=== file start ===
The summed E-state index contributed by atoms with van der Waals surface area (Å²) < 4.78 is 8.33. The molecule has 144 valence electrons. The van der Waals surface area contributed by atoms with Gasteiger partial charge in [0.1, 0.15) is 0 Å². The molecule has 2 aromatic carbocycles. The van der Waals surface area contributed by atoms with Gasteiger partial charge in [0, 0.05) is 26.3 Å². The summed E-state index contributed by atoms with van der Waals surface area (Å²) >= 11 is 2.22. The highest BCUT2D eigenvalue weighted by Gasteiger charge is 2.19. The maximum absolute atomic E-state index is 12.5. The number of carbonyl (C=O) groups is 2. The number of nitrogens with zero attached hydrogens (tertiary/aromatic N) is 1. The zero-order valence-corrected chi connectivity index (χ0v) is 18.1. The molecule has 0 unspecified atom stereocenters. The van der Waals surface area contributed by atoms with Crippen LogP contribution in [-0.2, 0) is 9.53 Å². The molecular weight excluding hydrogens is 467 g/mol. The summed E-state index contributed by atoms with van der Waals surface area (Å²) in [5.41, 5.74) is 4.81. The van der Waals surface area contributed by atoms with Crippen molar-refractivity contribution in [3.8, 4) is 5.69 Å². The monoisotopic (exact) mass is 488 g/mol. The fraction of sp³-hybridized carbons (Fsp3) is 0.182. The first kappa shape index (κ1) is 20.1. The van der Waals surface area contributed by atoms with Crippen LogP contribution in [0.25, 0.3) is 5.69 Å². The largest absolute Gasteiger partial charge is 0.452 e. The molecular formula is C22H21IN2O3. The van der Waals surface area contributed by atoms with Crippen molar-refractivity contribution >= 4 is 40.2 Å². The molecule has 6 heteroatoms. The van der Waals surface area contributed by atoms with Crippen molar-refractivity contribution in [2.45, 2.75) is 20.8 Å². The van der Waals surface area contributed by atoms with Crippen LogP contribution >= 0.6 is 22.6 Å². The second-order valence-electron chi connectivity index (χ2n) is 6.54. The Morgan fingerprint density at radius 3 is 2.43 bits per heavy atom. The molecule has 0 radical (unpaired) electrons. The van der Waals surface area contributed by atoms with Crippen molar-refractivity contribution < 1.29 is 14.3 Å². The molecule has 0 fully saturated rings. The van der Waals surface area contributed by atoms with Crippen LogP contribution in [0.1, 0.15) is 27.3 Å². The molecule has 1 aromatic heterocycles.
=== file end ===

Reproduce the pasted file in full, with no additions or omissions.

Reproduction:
The summed E-state index contributed by atoms with van der Waals surface area (Å²) < 4.78 is 8.33. The molecule has 144 valence electrons. The van der Waals surface area contributed by atoms with Gasteiger partial charge in [0.1, 0.15) is 0 Å². The molecule has 2 aromatic carbocycles. The van der Waals surface area contributed by atoms with Gasteiger partial charge in [0, 0.05) is 26.3 Å². The summed E-state index contributed by atoms with van der Waals surface area (Å²) >= 11 is 2.22. The highest BCUT2D eigenvalue weighted by Gasteiger charge is 2.19. The maximum absolute atomic E-state index is 12.5. The number of carbonyl (C=O) groups is 2. The number of nitrogens with zero attached hydrogens (tertiary/aromatic N) is 1. The zero-order valence-corrected chi connectivity index (χ0v) is 18.1. The molecule has 0 unspecified atom stereocenters. The van der Waals surface area contributed by atoms with Crippen LogP contribution in [-0.2, 0) is 9.53 Å². The molecular weight excluding hydrogens is 467 g/mol. The summed E-state index contributed by atoms with van der Waals surface area (Å²) in [5.41, 5.74) is 4.81. The van der Waals surface area contributed by atoms with Crippen molar-refractivity contribution in [3.8, 4) is 5.69 Å². The monoisotopic (exact) mass is 488 g/mol. The fraction of sp³-hybridized carbons (Fsp3) is 0.182. The first kappa shape index (κ1) is 20.1. The van der Waals surface area contributed by atoms with Crippen LogP contribution in [0.25, 0.3) is 5.69 Å². The largest absolute Gasteiger partial charge is 0.452 e. The molecular formula is C22H21IN2O3. The van der Waals surface area contributed by atoms with Crippen molar-refractivity contribution >= 4 is 40.2 Å². The molecule has 6 heteroatoms. The van der Waals surface area contributed by atoms with Crippen molar-refractivity contribution in [2.45, 2.75) is 20.8 Å². The van der Waals surface area contributed by atoms with Crippen LogP contribution >= 0.6 is 22.6 Å². The second-order valence-electron chi connectivity index (χ2n) is 6.54. The Morgan fingerprint density at radius 3 is 2.43 bits per heavy atom. The molecule has 0 radical (unpaired) electrons. The van der Waals surface area contributed by atoms with Crippen molar-refractivity contribution < 1.29 is 14.3 Å². The molecule has 0 fully saturated rings. The van der Waals surface area contributed by atoms with Crippen LogP contribution in [0.1, 0.15) is 27.3 Å². The molecule has 1 aromatic heterocycles.